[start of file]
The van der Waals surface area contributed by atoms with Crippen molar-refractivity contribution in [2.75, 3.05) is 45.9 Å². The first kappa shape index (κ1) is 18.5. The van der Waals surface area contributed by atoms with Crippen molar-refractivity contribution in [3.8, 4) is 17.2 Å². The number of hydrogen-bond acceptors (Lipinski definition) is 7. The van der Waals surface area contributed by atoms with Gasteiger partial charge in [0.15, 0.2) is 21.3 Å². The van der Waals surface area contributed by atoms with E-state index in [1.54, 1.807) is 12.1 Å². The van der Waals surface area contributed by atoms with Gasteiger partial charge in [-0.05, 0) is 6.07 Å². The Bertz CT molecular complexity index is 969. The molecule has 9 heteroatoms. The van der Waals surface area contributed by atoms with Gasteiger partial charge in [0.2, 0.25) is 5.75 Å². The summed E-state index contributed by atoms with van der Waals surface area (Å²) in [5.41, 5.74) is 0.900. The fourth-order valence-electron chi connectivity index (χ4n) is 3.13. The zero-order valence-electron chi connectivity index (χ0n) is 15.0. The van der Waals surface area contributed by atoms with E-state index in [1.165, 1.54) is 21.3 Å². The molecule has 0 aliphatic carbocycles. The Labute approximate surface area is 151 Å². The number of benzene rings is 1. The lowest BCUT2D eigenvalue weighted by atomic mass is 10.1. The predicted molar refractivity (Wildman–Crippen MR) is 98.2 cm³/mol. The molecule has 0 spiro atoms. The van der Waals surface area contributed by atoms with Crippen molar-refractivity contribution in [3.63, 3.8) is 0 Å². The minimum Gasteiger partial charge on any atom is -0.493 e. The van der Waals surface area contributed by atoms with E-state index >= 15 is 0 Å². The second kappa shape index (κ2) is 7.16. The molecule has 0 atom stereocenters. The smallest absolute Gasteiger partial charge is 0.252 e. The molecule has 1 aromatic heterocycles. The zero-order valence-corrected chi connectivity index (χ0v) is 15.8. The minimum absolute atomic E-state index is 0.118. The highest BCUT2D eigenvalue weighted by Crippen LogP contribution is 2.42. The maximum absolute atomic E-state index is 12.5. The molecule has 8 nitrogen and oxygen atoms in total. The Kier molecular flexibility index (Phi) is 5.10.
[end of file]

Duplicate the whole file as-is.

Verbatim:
The van der Waals surface area contributed by atoms with Crippen molar-refractivity contribution in [2.75, 3.05) is 45.9 Å². The first kappa shape index (κ1) is 18.5. The van der Waals surface area contributed by atoms with Crippen molar-refractivity contribution in [3.8, 4) is 17.2 Å². The number of hydrogen-bond acceptors (Lipinski definition) is 7. The van der Waals surface area contributed by atoms with Gasteiger partial charge in [0.15, 0.2) is 21.3 Å². The van der Waals surface area contributed by atoms with E-state index in [1.54, 1.807) is 12.1 Å². The van der Waals surface area contributed by atoms with Gasteiger partial charge in [-0.05, 0) is 6.07 Å². The Bertz CT molecular complexity index is 969. The molecule has 9 heteroatoms. The van der Waals surface area contributed by atoms with Gasteiger partial charge in [0.2, 0.25) is 5.75 Å². The summed E-state index contributed by atoms with van der Waals surface area (Å²) in [5.41, 5.74) is 0.900. The fourth-order valence-electron chi connectivity index (χ4n) is 3.13. The zero-order valence-electron chi connectivity index (χ0n) is 15.0. The van der Waals surface area contributed by atoms with E-state index in [1.165, 1.54) is 21.3 Å². The molecule has 0 aliphatic carbocycles. The Labute approximate surface area is 151 Å². The number of benzene rings is 1. The lowest BCUT2D eigenvalue weighted by atomic mass is 10.1. The predicted molar refractivity (Wildman–Crippen MR) is 98.2 cm³/mol. The molecule has 0 spiro atoms. The van der Waals surface area contributed by atoms with Crippen molar-refractivity contribution in [3.63, 3.8) is 0 Å². The minimum Gasteiger partial charge on any atom is -0.493 e. The van der Waals surface area contributed by atoms with E-state index >= 15 is 0 Å². The second kappa shape index (κ2) is 7.16. The molecule has 0 atom stereocenters. The smallest absolute Gasteiger partial charge is 0.252 e. The molecule has 1 aromatic heterocycles. The zero-order valence-corrected chi connectivity index (χ0v) is 15.8. The minimum absolute atomic E-state index is 0.118. The highest BCUT2D eigenvalue weighted by Crippen LogP contribution is 2.42. The maximum absolute atomic E-state index is 12.5. The molecule has 8 nitrogen and oxygen atoms in total. The Kier molecular flexibility index (Phi) is 5.10.